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90s Slang You Should Know


[lahyt-hed-id] /ˈlaɪtˈhɛd ɪd/
giddy, dizzy, or delirious:
After two drinks Pat began to feel lightheaded.
having or showing a frivolous or volatile disposition; thoughtless:
lightheaded persons.
Origin of lightheaded
First recorded in 1530-40; light2 + head + -ed3
Related forms
lightheadedly, adverb
lightheadedness, noun Unabridged
Based on the Random House Dictionary, © Random House, Inc. 2017.
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Examples from the Web for light-headed
Contemporary Examples
Historical Examples
  • On light-headed fellows and vagabonds one can place no dependence, and few others are to be found.

  • Flora was not, among other things, frivolous or light-headed.

    The Place of Honeymoons Harold MacGrath
  • I verily believe that at times I was light-headed in a sort of languid way.

    A Personal Record Joseph Conrad
  • He had grown soft, and was light-headed, his knees all of a shake.

  • When I think of the other light-headed duffers who call themselves gentlemen …  Pah!

    The Voice in the Fog Harold MacGrath
  • I passed the night in the guardroom, chilled and wet, and now and then light-headed.

    The Making Of A Novelist David Christie Murray
  • Irene Tackley was a rather pretty young woman, but shallow and light-headed.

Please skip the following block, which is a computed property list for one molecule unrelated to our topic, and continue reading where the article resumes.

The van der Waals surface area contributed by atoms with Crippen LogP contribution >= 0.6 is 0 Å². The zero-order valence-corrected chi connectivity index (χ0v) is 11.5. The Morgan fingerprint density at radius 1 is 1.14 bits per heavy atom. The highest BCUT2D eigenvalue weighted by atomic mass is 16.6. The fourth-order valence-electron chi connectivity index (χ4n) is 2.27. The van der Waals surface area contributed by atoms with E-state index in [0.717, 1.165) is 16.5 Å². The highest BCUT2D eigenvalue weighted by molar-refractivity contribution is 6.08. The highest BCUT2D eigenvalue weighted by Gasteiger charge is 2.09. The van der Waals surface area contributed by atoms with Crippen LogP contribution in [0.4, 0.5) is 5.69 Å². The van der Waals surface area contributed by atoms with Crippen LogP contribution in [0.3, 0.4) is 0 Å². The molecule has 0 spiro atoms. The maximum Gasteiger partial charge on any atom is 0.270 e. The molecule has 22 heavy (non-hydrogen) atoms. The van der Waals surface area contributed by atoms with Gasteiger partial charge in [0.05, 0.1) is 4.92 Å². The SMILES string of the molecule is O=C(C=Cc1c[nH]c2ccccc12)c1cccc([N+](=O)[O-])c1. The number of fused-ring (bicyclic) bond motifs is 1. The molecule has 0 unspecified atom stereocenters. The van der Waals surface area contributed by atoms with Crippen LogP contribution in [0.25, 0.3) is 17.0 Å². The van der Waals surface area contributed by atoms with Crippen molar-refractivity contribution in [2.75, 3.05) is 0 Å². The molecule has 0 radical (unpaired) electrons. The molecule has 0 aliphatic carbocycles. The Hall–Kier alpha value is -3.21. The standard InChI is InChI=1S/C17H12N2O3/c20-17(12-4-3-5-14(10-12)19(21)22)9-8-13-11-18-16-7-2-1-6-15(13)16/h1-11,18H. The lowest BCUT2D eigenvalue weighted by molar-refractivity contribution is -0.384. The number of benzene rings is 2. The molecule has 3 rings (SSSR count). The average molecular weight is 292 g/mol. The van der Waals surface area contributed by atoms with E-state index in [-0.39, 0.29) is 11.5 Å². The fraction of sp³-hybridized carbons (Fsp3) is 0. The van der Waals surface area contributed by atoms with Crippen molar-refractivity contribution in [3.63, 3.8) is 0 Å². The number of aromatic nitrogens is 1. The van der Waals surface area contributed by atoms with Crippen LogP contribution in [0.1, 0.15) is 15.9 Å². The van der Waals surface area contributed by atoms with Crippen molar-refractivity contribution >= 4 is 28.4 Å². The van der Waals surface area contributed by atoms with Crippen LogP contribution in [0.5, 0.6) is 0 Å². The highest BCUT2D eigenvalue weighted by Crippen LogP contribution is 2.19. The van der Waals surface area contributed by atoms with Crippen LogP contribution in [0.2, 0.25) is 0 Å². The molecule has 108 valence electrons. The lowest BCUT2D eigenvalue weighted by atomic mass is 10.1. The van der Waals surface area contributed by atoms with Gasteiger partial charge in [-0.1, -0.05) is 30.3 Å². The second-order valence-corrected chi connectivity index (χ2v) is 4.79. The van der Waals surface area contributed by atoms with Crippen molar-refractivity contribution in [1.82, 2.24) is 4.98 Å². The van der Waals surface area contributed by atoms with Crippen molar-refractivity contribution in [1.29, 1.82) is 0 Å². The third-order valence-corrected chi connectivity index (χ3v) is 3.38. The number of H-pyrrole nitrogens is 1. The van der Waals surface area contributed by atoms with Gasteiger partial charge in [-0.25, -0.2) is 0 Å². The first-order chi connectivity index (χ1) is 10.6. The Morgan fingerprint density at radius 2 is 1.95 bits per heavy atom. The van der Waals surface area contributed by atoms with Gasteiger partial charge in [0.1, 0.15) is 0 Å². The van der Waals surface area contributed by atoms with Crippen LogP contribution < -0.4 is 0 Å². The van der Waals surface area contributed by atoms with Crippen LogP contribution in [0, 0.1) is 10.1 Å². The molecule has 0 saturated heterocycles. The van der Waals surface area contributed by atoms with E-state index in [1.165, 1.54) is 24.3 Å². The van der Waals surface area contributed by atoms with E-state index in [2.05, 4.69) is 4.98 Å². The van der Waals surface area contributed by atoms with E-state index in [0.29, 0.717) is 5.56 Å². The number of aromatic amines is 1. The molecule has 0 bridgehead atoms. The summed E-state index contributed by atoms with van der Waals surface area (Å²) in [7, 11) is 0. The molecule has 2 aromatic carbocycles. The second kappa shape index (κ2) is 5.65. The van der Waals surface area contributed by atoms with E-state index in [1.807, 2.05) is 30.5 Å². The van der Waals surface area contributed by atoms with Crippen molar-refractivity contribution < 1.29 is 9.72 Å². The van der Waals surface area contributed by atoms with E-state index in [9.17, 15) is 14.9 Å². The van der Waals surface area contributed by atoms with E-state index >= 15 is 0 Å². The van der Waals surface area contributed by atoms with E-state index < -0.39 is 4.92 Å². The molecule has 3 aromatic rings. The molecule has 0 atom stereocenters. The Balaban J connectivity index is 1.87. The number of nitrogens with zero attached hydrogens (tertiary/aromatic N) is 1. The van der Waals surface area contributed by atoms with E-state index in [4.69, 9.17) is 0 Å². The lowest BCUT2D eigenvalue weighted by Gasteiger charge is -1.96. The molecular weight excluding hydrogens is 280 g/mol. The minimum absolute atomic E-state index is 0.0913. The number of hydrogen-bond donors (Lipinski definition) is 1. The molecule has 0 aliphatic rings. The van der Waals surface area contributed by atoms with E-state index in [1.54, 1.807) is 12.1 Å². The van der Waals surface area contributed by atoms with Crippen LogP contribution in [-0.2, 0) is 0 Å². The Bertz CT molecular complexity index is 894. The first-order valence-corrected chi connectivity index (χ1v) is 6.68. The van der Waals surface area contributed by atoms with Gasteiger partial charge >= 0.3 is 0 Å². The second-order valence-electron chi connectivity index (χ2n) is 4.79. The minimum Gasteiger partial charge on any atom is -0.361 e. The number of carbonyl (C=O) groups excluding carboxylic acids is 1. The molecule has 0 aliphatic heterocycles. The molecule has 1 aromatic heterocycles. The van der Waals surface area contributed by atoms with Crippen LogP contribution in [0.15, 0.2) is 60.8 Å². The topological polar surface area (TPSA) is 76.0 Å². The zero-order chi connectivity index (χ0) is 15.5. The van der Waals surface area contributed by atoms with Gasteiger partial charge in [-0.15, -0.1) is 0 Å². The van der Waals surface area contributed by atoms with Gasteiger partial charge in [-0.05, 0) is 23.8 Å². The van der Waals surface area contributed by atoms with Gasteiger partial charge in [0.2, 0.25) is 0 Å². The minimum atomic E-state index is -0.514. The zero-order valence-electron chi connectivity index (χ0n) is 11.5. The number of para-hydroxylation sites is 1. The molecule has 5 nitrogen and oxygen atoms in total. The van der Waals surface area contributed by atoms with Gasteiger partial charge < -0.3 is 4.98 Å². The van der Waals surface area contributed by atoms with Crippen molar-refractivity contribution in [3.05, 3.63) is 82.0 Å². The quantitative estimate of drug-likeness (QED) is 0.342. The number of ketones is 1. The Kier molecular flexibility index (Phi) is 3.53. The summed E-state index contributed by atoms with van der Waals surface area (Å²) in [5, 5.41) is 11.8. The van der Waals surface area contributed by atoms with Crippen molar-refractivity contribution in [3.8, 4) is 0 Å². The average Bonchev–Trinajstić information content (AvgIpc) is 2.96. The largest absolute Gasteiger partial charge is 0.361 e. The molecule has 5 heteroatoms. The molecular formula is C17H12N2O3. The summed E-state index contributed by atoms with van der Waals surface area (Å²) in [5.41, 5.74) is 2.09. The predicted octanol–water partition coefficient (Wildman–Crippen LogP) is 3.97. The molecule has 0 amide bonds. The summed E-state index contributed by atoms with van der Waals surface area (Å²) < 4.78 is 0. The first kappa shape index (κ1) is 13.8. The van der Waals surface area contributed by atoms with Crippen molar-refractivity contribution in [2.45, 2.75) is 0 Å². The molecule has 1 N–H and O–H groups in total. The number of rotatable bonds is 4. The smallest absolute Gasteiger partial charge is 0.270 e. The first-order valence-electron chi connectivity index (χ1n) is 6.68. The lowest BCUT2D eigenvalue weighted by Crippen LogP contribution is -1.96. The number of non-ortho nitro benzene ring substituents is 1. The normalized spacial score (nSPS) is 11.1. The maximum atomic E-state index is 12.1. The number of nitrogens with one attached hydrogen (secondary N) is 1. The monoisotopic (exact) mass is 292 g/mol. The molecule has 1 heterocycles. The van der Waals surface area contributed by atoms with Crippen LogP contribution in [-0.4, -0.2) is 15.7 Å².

• Your fighting in to-day's battle must have made you light-headed.

    Young Captain Jack Horatio Alger and Arthur M. Winfield
  • A feeling of blind helplessness followed; the sun, beating down fiercely, made him light-headed.

    Half A Chance Frederic S. Isham
British Dictionary definitions for light-headed


frivolous in disposition or behaviour
giddy; feeling faint or slightly delirious
Derived Forms
light-headedly, adverb
light-headedness, noun
Collins English Dictionary - Complete & Unabridged 2012 Digital Edition
© William Collins Sons & Co. Ltd. 1979, 1986 © HarperCollins
Publishers 1998, 2000, 2003, 2005, 2006, 2007, 2009, 2012
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Word Origin and History for light-headed

also lightheaded, "dizzy," 1530s; from light (adj.1) + head (n.). Related: Light-headedness.

Online Etymology Dictionary, © 2010 Douglas Harper
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